Author Archives: Jesica Jayd Lewis
Do you want to be an archaeologist? You can be this summer! There are tons of opportunities to volunteer or even get class credit for participating in a field school on an archaeological project. Check out these neat opportunities and apply today! Azoria Project 2014 (Field School in Classical Archaeology) If you’re looking to … Continue reading
Historian and classicist Michael Scott is coming out with a new book in April, entitled DELPHI: A History of the Center of the Ancient World. In anticipation of its publication, I’ve been watching the documentary on Delphi that he made for BBC Four. Check it out below: Also, check out his website and blog: http://michaelscottweb.com/index.php/guilty-pleasures/
Pinky the cat hosts a wonderful video highlighting one of the most important (and often forgotten) event in modern American history–the Columbian Exposition of 1893 (also known as the Chicago World’s Fair). Check out the video: “It’s beyond ironic that the most lavish spectacular public event of its era [the Chicago World's Fair] would … Continue reading
The American Schools of Oriental Research (ASOR) blog recently featured the ”Bronze Age Palaces of the Eastern Mediterranean” poster that I presented at the 2013 Annual Meeting. Check it out on the ASOR blog. Here is the poster I presented at this year’s ASOR (American Schools of Oriental Research) Annual Meeting in Baltimore (original post).
The Atlantic‘s “In Focus” section on January 24 showcased the ruined medieval city of Ani, situated on the Akhurian River in modern-day Turkey. Known as “the city of a thousand and one churches,” Ani was founded over 1,600 years ago. Below is a plan of the site as well as a few of the pictures from The Atlantic’s … Continue reading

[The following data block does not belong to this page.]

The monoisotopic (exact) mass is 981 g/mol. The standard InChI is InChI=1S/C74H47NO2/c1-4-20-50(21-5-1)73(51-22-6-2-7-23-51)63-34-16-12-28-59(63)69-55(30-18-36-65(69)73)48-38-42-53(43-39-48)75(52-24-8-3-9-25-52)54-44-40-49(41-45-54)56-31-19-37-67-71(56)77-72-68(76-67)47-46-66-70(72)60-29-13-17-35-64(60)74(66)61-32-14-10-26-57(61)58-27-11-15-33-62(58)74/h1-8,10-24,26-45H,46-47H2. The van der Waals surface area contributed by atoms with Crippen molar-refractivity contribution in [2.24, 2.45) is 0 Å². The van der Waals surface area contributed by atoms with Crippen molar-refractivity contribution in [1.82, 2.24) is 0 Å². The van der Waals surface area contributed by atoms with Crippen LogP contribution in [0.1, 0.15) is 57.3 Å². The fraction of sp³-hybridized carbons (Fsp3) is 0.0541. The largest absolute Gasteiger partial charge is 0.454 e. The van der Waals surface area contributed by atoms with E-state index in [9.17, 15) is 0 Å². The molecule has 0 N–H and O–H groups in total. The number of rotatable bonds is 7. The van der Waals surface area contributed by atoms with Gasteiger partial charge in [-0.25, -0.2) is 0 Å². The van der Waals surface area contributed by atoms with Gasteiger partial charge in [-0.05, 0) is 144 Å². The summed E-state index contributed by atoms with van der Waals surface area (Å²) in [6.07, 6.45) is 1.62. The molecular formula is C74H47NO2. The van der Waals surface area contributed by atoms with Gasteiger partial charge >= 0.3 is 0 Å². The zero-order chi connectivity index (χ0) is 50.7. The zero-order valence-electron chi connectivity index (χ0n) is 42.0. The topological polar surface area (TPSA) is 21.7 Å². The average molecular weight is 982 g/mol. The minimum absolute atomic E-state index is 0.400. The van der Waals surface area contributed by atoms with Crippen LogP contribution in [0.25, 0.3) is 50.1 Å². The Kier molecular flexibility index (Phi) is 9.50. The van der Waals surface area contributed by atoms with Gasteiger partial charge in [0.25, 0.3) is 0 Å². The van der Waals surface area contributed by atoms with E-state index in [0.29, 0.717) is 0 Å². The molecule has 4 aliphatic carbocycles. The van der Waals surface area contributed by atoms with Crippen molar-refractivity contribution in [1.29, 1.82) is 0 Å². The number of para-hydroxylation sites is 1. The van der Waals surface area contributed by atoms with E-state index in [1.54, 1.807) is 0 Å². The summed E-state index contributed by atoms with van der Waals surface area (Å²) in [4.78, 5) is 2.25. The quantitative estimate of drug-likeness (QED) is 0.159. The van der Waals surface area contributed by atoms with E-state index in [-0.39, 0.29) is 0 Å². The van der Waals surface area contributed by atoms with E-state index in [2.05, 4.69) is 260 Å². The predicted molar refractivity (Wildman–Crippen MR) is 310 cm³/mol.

This semester I have been assigned as a Teaching Assistant for an undergraduate survey course on modern American history, and since this is not my field of expertise, as you can imagine I have been learning a TON of new things about our America’s history that I never knew before. So over the next few … Continue reading
This past September, spelunkers Steve Tucker and Rick Hunter stumbled across the remains of ancient hominids while exploring the Rising Star Cave in South Africa’s Cradle of Humankind World Heritage Site. Following this discovery, in November a group of scientists launched a 3-week expedition to explore the cave and recover more fossils. The project uncovered about 1,200 specimens, and National … Continue reading
Every year, during the week before Thanksgiving, hundreds of scholars of archaeology and ancient history gather together to share their work and explore new projects and ideas at the Annual Meeting of the American Schools of Oriental Research (ASOR). This year, attending as a Humanities, Arts, Sciences, and Technology Alliance and Collaboratory (HASTAC) scholar, I … Continue reading
Jarret A. Lobell writes for Archaeology Magazine online a review of the contributions “Critter Diggers” have made to the field in 2013. Check out the post at http://archaeology.org/.
The Barrington Atlas of the Greek and Roman World, in its initial print edition (2000), was a groundbreaking collection of colored and detailed maps of the entire Greco-Roman world “from the British Isles to the Indian subcontinent and deep into North Africa” (http://blog.press.princeton.edu). Its contribution to scholarship is difficult to over-emphasize, since it treats comprehensively … Continue reading